by Wendy Strgar September 01, 2010
I am changing gears at work and releasing much of the day-to-day responsibilities of the business that has defined my days for as long as I can remember. I have hours at a time now when my mind is free from the multitude of details that constantly needed tending and the many complex relationships that required attention. I am finding myself strangely unhurried and feeling the weight of the exhaustion that I have not had time to acknowledge.
In place of my driving need to work, I find myself longing for rest. I feel out of ideas and the fire that has always burned so hot with all that I imagined to do, is little more than a pilot light. I never knew my light could flicker so low, and that I without panic or concern would feel like a little is enough. It falls well this fatigue, as it is time for me to pass a baton of sorts.
I have run a good race and the team of runners with me are strong and inspired. I finally feel like I can as Plutarch recorded in ancient Greece, enjoy my “rest: the sweet sauce of labor.” I long to swim in that sweet sauce, and immerse myself in the gratitude and peace of a job well done. I find this unfamiliar territory, as I have long seemed wired to multi-tasking and defining myself by what I do. I haven’t really known how to take in the small victories and the well-deserved rest. I have always been on to the next thing.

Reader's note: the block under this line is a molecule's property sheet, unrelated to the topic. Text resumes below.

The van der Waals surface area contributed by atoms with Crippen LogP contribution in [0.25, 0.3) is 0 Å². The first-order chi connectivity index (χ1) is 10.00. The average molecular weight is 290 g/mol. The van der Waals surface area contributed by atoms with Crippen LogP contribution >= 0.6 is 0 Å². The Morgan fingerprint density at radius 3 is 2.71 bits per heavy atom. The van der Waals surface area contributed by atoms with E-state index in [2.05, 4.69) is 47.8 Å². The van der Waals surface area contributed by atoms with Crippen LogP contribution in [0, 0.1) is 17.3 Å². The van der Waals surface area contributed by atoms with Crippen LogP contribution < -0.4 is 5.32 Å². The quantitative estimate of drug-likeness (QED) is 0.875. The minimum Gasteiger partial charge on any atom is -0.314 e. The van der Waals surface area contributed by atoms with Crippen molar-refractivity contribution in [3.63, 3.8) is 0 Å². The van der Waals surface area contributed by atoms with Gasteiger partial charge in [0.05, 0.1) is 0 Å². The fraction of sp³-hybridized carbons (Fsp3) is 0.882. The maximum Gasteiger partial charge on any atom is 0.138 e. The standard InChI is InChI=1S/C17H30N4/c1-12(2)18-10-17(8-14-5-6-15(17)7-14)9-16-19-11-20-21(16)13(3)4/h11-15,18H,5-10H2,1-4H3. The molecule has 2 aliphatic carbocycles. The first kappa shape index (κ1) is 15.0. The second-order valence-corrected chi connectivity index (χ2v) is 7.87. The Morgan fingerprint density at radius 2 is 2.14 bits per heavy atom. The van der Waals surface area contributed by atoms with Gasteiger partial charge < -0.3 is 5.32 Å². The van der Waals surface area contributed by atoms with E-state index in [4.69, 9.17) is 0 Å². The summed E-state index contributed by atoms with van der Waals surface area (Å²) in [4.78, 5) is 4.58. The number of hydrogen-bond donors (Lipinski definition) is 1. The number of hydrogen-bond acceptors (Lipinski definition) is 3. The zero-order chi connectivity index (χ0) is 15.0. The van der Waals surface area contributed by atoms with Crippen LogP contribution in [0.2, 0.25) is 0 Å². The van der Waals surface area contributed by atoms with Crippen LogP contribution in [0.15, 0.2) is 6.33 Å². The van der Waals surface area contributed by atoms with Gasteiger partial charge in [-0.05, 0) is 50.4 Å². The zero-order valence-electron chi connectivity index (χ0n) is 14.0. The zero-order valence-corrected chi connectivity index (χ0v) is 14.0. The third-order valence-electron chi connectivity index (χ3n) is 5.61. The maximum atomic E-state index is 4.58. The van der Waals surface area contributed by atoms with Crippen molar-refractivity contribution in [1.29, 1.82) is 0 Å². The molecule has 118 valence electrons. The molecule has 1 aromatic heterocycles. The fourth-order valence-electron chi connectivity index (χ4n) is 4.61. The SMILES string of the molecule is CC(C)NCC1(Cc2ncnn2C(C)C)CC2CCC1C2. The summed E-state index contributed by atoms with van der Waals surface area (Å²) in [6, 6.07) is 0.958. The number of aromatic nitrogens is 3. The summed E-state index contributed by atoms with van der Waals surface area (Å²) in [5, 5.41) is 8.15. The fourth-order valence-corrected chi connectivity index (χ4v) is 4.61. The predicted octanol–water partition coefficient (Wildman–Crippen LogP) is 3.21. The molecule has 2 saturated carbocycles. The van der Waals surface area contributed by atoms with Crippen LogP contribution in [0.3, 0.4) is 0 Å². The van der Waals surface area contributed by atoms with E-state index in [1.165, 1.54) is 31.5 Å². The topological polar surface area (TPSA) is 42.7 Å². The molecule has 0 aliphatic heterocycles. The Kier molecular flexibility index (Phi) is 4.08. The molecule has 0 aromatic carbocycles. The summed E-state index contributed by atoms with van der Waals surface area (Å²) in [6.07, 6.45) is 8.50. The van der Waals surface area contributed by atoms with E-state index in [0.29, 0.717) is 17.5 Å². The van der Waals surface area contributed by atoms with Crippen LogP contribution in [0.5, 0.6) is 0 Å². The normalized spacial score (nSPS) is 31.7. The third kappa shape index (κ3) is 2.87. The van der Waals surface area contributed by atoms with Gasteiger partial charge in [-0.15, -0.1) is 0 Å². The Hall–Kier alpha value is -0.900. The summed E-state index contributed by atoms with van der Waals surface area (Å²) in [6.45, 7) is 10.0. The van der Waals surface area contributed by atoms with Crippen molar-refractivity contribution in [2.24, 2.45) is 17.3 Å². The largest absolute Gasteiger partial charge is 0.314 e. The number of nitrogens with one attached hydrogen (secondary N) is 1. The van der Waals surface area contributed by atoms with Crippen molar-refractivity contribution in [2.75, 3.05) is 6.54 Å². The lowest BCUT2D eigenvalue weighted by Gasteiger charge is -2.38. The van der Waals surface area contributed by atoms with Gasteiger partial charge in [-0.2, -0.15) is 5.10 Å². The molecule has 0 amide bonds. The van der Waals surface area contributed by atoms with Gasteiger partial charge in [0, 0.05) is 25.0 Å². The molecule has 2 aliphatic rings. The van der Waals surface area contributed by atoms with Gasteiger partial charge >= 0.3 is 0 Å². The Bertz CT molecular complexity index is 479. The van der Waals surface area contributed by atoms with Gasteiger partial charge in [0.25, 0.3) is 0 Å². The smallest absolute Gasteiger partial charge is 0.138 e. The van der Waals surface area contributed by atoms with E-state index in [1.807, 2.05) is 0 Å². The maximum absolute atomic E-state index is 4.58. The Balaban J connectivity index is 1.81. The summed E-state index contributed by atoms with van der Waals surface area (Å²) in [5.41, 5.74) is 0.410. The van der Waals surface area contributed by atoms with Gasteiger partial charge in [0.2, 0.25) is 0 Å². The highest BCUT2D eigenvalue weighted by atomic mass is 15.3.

Letting go in the last couple of weeks was painful at first, then a bit clumsy, but now it is starting to feel buoyant. I am heartened by the words of Ovid, another ancient roman poet who wrote: “Take rest; a field that has rested gives a bountiful crop.” In any cycle of creative generation, rest must have its turn. I am grateful for the chance to find this part of the rotation and optimistic that sitting idle for a bit will produce surprising magic.
by Wendy Strgar May 22, 2018
There is no time like long summer nights to cultivate our uniquely, profoundly human capacity for pleasure, especially sexual pleasure. Our pleasure response transforms our relationship to each other and even to life itself. Focusing on pleasure not only changes how we see our opportunities for intimate connection, but also invites us into a deeper relationship with our erotic soul.
by Wendy Strgar May 17, 2018
It becomes hard to trust your own thinking when nothing seems to be working. The space between how I thought it would go and how it is going seems to widen in front of my eyes. Maybe most difficult of all is how often the undesirable outcomes around us spill over into our relationships, both at home and at work. An errant comment too easily turns into an argument. I become blind to my impact on people around me, caught up in the unresolved problems surrounding me. During times like these, we often underestimate the power of the choices we make and how it can create a path back towards what’s working or down the slippery slope of self-destruction, which my husband affectionately calls “flirting with the gutter.”
Here is my short list to making it better when it isn’t working at all. Each one helps you do the next one, so start at the beginning and work your way down.
by Wendy Strgar May 03, 2018